Undigesting Deleuze

DeleuzeBrian Massumi at the LA Review of Books:

The uptake of Deleuze’s work in the world of English-speaking academia was remarkably slow. A first flurry of interest was occasioned by two key publications in 1977: the translation of Anti-Oedipus, co-written with Félix Guattari, and an eponymous special issue about that two-headed book from the renegade journal Semiotext(e). The excitement these two publications inspired was for the most part felt outside the academy. Where it registered was on the political and artistic fringe (remember that this was a time before the internet, and the recuperative powers of neoliberalism’s data-mining and niche-marketing of all aspects of emergent existence, had robbed that concept of its force). Within the academy, the least amenable corner was Deleuze’s own home discipline of philosophy. A tentative welcome was extended by literature departments, the traditional landfall site of the successive waves of European thought that swept through the late-20th-century Anglo-American intellectual landscape. Deleuze’s thought did not sweep so much as drizzle. Sweeping were the Foucault power wave, and Baudrillard simulation wave, the Derrida deconstruction wave, the Lyotard postmodern wave, waving to Deleuze as they passed him by.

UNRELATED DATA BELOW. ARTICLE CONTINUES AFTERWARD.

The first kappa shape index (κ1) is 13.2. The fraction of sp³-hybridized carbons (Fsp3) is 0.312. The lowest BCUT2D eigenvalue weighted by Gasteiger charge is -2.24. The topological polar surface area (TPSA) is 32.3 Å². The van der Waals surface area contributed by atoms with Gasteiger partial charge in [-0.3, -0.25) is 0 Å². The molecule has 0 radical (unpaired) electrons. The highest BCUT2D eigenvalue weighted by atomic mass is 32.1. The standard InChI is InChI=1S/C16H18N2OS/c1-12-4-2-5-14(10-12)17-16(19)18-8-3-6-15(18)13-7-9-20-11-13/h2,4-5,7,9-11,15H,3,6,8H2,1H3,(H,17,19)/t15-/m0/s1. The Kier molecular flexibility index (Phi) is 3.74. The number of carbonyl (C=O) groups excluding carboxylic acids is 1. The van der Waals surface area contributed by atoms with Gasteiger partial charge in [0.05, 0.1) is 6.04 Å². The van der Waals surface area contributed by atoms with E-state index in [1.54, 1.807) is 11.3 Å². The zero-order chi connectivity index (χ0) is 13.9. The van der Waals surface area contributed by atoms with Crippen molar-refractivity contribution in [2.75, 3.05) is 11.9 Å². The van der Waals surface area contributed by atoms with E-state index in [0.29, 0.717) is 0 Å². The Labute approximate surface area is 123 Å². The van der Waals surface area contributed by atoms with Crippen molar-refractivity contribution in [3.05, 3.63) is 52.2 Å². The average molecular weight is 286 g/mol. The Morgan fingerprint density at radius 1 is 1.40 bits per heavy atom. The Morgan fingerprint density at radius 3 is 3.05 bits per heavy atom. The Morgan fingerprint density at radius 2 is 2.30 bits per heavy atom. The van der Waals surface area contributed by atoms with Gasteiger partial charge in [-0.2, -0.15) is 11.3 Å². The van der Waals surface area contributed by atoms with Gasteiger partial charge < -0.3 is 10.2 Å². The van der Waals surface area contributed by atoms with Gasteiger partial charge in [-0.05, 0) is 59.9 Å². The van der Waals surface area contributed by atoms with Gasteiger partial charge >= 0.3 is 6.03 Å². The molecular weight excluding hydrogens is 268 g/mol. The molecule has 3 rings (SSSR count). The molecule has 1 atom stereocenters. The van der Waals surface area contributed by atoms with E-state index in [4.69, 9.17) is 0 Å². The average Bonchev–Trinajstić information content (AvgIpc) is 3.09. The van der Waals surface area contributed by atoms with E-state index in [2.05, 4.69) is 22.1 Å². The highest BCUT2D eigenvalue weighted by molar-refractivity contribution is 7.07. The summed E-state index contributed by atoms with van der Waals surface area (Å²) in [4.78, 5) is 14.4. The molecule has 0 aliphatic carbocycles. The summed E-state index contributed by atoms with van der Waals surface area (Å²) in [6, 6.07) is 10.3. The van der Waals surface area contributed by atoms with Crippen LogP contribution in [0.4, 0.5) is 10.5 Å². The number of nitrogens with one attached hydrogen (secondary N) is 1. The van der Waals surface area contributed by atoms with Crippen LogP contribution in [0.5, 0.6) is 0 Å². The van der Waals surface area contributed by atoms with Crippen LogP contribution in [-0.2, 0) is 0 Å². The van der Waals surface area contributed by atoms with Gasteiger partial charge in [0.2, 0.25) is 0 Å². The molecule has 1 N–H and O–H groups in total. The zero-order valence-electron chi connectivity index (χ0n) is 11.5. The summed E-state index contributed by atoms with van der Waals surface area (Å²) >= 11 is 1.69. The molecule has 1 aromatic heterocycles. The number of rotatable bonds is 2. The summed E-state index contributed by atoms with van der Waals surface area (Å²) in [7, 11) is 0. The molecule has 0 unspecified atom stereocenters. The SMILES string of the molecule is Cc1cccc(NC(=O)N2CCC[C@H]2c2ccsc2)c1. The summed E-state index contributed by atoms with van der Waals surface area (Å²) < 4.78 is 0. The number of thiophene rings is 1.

To illustrate part of the reason for the pass-by, imagine what epitomizing qualifier could have been inserted between “Deleuze” and “wave.” The candidates that come to mind — micropolitical, rhizomatic, virtual, singular, becoming, superior-empirical, asignifying-semiotic, anorganic-vitalist, affirmative — seem more apt to have sealed his marginal position than transform it into swell.

more here.